If you are making telephone calls, please ensure that they are short first of all. Some individuals want to talk extensively, whereas others may simply appreciate the fact that you have called, but don’t want to talk for more than a few minutes. Be sensitive. In some cases, it might be more appropriate to send a short text. The main thing is to keep in touch, but don’t be offended if the individual doesn’t respond to you immediately. Grief takes time.

Grief Support in Community Settings

If you are working in a local church grassroots community hub, be aware of the different people groups that often come to use your services. You may want to do some research into how individuals from alternative cultures grieve or how an individual’s background and mental health conditions can affect bereavement. There may be rituals or traditions that they observe which may be unfamiliar to you. Be genuinely interested and understanding; plus, take time to listen to your service users if they want to talk. If they request prayer, be available to offer one on their behalf.

Many people who have lost loved ones have questions about dying, death, and the afterlife. Listen to their questions and answer them honestly. However, if there is something that you don’t know, please refer them to a pastor. If they request counseling, please provide them with details of a relevant counseling service.

Volunteers in your community settings may also have experienced a loss. Please take time to offer a word of comfort to them. If they are able to continue to work in the community setting, allow them to do so, but be aware that they may need time off from meeting with others for a while.

Personal Experience

To highlight the challenges of grief, Sharon Platt-McDonald, BUC Community Services Director, talks about the importance of being 'real' with our feelings and struggles during the grieving process, and how honesty and transparency became a turning point for her. Here's what she shared with me:

"With the death of my beloved parents, whom we buried seven months apart, the trauma of the experience was so impactful, that I became stuck in my grief, as I grappled with the 'why' of their deaths. However, my protracted bereavement journey began to change when I admitted to myself and God that I was not feeling comforted and in fact felt bereft. I had doubts about how I would cope and [survive] what was, by far, the darkest chapter in my life. Yet, when I eventually found the comfort that I was seeking from God, through His compassionate care (and professional counseling), He led me to develop a Grief Recovery Program, that not only transformed my grief experience, but is positively impacting the bereavement journey of others.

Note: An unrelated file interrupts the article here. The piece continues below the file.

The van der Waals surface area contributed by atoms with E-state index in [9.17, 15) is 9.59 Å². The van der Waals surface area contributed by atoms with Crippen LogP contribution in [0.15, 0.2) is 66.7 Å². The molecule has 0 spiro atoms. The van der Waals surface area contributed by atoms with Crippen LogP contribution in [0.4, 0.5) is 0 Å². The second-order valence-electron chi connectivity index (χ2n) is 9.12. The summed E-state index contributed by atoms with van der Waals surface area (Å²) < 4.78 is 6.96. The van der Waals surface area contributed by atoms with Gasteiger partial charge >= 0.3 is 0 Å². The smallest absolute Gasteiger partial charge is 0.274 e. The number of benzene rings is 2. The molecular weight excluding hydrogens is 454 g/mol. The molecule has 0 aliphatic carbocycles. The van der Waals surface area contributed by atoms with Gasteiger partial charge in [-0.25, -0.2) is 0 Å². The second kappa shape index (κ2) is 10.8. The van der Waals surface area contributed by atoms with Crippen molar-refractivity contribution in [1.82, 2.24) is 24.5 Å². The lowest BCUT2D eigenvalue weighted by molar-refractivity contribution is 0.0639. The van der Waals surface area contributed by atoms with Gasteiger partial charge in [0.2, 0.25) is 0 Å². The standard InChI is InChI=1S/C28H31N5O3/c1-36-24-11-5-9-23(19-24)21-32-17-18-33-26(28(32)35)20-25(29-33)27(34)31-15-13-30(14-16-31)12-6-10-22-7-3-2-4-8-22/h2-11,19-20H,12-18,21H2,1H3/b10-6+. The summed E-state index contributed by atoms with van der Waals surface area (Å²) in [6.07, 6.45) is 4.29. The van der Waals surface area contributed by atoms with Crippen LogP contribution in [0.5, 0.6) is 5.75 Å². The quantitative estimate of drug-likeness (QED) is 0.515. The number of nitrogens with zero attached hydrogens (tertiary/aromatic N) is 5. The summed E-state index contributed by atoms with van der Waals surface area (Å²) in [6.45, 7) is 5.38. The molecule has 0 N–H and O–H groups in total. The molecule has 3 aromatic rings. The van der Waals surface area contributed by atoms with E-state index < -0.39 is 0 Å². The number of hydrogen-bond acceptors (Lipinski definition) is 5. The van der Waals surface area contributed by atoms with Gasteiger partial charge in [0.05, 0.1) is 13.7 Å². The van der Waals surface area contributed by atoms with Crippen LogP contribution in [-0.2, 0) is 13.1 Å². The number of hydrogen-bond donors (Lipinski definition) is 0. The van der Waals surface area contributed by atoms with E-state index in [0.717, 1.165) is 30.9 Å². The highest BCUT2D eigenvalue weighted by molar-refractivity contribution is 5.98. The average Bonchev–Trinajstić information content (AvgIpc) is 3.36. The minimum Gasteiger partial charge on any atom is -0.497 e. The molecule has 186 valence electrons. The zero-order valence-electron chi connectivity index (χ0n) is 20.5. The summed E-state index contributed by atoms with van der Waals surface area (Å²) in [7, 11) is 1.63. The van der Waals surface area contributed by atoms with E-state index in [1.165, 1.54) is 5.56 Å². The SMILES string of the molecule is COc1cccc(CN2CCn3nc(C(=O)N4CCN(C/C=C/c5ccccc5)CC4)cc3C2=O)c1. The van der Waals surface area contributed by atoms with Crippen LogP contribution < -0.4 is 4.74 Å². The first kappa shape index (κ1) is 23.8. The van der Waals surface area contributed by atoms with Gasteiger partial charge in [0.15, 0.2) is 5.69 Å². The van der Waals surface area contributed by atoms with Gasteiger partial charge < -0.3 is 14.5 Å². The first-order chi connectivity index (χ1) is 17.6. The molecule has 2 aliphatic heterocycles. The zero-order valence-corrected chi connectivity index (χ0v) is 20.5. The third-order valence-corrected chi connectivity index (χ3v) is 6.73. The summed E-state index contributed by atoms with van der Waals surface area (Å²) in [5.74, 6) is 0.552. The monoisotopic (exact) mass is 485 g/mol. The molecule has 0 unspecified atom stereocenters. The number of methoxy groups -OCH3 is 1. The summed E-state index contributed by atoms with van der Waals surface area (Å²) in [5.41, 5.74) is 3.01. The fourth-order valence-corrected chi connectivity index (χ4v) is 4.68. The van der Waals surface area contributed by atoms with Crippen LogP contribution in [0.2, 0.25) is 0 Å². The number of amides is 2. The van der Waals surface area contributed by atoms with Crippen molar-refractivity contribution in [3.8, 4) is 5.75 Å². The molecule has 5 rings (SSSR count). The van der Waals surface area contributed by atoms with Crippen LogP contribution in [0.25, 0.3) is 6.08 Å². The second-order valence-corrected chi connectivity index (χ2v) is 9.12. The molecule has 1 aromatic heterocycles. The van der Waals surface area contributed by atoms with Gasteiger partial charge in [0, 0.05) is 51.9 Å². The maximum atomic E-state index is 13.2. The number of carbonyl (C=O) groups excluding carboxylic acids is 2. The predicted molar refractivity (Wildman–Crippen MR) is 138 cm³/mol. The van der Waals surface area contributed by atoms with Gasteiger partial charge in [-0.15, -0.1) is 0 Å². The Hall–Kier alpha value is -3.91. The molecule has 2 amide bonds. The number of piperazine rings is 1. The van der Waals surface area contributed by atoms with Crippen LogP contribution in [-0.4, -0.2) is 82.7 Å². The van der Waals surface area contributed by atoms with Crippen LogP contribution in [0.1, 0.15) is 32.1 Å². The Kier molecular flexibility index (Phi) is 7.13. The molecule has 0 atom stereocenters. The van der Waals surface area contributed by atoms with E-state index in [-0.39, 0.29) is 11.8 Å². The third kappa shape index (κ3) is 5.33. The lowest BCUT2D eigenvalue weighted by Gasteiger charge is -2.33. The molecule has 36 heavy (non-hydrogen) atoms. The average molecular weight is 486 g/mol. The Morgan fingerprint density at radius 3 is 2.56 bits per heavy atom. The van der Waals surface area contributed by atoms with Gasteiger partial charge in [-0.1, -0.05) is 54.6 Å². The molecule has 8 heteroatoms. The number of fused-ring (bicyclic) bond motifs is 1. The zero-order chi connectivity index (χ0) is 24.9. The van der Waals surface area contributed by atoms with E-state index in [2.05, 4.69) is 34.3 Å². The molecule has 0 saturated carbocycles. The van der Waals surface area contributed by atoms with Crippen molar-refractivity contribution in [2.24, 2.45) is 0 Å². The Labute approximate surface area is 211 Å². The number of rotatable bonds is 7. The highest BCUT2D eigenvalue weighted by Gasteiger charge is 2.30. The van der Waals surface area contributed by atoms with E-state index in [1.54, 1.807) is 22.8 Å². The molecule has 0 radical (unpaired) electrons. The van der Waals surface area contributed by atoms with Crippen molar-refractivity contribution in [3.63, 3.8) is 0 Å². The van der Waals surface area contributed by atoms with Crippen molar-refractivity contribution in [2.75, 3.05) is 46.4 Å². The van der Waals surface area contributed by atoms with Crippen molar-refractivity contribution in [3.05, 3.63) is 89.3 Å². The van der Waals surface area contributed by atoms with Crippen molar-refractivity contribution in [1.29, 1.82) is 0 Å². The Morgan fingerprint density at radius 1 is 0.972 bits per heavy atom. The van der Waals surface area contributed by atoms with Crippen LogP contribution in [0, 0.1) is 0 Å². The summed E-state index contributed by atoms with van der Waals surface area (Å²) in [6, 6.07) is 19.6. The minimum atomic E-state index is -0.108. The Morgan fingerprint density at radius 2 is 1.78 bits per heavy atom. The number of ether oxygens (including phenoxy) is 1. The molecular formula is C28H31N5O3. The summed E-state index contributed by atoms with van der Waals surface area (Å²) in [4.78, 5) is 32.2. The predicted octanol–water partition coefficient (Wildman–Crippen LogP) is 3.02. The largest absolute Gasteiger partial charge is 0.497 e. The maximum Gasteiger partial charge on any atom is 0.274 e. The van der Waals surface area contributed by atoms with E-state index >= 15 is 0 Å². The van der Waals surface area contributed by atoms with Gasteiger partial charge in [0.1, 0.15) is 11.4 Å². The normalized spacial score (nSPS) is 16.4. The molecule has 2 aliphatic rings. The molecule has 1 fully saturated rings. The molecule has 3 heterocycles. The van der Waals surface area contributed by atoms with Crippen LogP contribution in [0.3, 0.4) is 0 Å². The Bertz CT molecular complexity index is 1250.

Using the acronym C.O.M.F.O.R.T as an intervention program for solace, support and strength during times of grief, I launched the BUC Bereavement Care Ministry and trained Bereavement Care Befrienders in the practical support of those experiencing grief. God has used a negative life experience to produce something positive."

With the impact of the pandemic, Sharon has produced a video for churches who are taking time to 'grieve corporately'. You can view the video here: https://youtu.be/f_NgBYJNcIk.

For more information on the BUC Bereavement Care Ministry pack, or the book: ‘C.O.M.F.O.R.T – Solace, Support, and Strength during Times of Grief’, contact the BUC Health Ministries Department at 01923 672251.

All churches and Community Service departments are encouraged to access this ministry pack.

As we close Grief Awareness Week, remember, ‘Jesus wept’. He cried for the loss of a dear friend. His tears demonstrated that he felt the struggle and strain of loss as we do today. In His humanity, He experienced the wreckage of loss, but as God, He was able to provide hope, as ‘The Resurrection and The Life’. 

As we experience loss, grieving or bereavement, let us not engage in ‘organizational fakery of grief’, but endeavor to place our trust in the hands of a Father that can comfort and heal. Find hope in the knowledge that ‘tears are a language that God understands’. 

For further information on how to deal with grief:


DO NOT assume that you know how someone else feels, even if you are mourning yourself.

*Urban Ministries is an initiative of ADRA-UK in partnership with Adventist Community Services to empower all Seventh-day Adventist congregations in the UK to adopt a sustainable outreach project, to motivate them to become involved in social justice projects, and to support them to change society for the better through loving service.